Low-or-no-resistance cycling. It’s boring but it works. Motion is lotion. Get a good book [6] or podcast [7] going and hit the bike.

Knee circles (see this great post [8] by my buddy Angelo Delacruz).

Dick Hartzell’s knee rehab exercises [9]. You’ll need some bands.

Focus on strengthening the hamstrings, glute medius, and glute maximus.

Basically, the entire posterior chain tends to be weaker in people with knee issues.

Squatting [4] with different stances. A fun drill is to scatter a handful of coins across the floor. Then, using the position of the coins as a guide (a la Twister), squat down in various stances (wide, narrow, stagger, lunge, etc) to pick them up. Again, avoid pain.

Standing up from a cross-legged sitting position without using hands (and going back down). See this link [11]. Make sure you can do this without pain. It’s a great way to condition the connective tissues of the knee.

Walking on various parts of your feet. Sounds weird but it hits your tissues at different angles. Walk on the outside of your feet. Walk on the inside. Walk on your heels. Walk on the balls of your feet. Walk with your feet turned out and in. Do this on sand. Do it barefoot [12] as much as possible.

If you hurt yourself lifting weights, consider finding a good trainer for a few sessions until you get the hang of it.

The good news is that tears on the outer edges of the meniscus do receive blood flow and can heal themselves. Check everything out with your doc/PT before trying them, but I think you can make very good progress. Good luck!

I wonder if/how some of these exercises could help prevent certain other repetitive use injuries, like carpel tunnel. If the surrounding tendons are stronger/more supportive, maybe it’d have some protective benefit. Just thinking out loud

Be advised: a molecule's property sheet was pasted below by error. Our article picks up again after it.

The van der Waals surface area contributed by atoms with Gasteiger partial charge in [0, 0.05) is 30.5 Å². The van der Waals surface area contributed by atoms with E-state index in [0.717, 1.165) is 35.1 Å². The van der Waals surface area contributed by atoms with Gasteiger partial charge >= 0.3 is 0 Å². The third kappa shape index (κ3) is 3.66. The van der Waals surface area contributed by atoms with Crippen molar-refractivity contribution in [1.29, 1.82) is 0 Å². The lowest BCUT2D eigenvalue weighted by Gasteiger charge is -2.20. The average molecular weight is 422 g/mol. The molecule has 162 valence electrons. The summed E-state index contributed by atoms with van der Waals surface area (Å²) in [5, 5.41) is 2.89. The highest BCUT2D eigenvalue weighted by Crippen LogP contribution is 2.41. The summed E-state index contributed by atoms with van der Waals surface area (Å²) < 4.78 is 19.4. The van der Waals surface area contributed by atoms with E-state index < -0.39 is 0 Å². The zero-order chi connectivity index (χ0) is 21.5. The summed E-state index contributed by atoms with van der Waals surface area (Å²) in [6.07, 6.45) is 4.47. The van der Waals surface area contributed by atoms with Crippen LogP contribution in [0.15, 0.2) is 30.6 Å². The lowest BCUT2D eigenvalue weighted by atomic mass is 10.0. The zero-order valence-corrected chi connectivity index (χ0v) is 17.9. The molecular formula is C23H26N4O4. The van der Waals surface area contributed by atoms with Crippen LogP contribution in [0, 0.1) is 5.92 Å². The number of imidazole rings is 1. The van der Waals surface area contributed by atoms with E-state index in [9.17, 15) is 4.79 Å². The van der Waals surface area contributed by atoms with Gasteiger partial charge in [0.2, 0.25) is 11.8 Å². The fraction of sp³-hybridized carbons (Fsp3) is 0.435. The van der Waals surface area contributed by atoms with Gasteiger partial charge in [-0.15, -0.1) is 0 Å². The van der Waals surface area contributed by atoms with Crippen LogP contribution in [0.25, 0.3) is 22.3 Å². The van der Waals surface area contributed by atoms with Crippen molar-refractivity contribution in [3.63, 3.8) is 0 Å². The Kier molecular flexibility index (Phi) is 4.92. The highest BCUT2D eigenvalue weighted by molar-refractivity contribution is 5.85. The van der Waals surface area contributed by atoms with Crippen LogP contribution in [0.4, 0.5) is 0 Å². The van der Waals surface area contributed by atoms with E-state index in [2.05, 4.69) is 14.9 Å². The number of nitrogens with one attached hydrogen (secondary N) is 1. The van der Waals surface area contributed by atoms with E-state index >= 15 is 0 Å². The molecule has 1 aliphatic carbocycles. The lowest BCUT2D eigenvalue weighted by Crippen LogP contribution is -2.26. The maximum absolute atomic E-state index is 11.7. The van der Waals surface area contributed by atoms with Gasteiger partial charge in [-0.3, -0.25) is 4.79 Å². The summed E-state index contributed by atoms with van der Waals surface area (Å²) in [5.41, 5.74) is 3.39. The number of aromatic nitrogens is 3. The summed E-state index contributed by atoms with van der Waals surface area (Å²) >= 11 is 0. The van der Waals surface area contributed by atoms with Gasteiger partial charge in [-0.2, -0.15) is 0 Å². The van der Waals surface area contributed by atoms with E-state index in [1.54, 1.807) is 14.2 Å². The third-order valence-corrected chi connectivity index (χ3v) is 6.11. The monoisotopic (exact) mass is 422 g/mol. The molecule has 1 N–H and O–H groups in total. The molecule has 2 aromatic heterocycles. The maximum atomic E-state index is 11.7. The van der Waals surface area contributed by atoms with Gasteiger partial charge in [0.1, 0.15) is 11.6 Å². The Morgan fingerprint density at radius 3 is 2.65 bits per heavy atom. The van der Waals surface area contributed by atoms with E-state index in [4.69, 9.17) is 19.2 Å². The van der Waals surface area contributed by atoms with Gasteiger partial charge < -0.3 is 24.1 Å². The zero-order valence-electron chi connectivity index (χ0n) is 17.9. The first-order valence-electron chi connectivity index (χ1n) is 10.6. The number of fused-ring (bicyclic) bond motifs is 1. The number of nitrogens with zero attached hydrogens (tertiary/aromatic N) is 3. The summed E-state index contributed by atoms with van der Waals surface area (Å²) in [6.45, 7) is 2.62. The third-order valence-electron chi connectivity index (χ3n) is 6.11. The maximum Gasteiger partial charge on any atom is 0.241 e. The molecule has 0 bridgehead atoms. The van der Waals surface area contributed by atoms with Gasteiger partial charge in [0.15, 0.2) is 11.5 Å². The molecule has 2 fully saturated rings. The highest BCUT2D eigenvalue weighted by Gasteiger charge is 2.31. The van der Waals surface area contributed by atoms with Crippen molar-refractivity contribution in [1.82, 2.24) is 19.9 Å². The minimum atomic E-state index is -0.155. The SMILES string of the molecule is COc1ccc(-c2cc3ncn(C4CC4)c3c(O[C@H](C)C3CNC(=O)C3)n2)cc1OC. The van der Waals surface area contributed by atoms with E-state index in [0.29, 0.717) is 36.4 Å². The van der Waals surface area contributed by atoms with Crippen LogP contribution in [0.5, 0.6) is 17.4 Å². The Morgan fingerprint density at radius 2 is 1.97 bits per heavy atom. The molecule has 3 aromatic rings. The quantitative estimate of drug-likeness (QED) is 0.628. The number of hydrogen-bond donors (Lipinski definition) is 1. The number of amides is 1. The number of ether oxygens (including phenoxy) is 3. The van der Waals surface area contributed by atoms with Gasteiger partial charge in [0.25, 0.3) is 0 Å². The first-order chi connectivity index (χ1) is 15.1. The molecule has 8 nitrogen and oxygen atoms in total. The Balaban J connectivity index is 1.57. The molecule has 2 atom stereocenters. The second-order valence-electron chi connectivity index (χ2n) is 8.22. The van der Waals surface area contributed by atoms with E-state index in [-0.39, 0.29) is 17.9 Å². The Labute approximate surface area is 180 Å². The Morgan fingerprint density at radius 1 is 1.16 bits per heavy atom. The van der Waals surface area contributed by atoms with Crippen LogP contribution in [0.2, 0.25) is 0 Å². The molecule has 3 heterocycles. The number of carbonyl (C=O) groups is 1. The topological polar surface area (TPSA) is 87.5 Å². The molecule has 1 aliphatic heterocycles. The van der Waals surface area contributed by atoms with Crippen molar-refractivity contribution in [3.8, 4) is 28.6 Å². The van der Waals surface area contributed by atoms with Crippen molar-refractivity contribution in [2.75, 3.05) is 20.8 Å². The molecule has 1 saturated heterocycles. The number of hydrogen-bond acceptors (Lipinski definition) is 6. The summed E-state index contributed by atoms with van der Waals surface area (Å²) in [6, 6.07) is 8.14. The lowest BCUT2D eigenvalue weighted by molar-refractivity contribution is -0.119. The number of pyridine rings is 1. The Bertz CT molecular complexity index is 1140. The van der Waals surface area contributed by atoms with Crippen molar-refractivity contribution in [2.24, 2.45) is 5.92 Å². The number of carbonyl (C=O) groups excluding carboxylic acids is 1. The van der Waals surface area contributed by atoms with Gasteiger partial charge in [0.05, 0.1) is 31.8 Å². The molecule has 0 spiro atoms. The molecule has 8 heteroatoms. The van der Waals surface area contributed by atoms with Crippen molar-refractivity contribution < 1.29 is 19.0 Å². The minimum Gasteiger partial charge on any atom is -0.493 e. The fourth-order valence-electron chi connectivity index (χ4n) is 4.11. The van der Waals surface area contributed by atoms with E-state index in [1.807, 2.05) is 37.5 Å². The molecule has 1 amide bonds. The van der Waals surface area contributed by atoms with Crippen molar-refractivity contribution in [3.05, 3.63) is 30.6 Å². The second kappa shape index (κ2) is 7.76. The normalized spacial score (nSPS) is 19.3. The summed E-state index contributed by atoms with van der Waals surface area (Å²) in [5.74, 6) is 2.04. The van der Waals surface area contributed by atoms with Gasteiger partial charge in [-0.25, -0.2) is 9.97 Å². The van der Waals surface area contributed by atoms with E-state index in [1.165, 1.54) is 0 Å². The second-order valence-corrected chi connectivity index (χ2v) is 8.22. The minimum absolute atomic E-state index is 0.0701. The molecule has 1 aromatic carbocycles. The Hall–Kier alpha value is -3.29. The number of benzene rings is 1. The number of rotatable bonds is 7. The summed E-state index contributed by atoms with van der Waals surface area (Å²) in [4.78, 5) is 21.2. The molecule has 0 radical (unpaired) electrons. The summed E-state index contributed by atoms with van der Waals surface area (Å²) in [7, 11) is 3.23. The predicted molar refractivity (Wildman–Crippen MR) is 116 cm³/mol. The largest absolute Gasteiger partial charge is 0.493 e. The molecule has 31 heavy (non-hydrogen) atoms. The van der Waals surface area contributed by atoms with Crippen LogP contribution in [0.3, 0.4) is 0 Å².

The carpal tunnel is a big causeway in the wrist for the median nerve and tendons to pass through on their way to the fingers. In healthy wrists, there’s a lot of movement through the tunnel. Every time you flex a finger or bend your wrist, that nerve and those tendons slide through. They should slide through smoothly. In carpal tunnel syndrome, they don’t. The median nerve doesn’t glide in carpal tunnel; it gets stuck and stretches. This is painful and can even restrict the function of your hand.

The physical therapy treatment for carpal tunnel with the most evidence behind it are probably nerve glides [13].

Here’s a good basic description and video of them [14]. Or try the following a few times a day:

As a major cause of carpal tunnel syndrome is repetitive motion, or keeping your wrist stuck in that “poised over keyboard” position, wrist mobility training can really help. Try Mobility WOD [15] or wrist yoga [16].

Play around with some self hand-massage, too. Really dig into any tender spots [17] to break up adhesions that could be inhibiting proper nerve movement.

That’s about it, folks. Thanks for reading, thanks for asking questions, and thanks for assisting with your own input down below in the comment section.

Take care!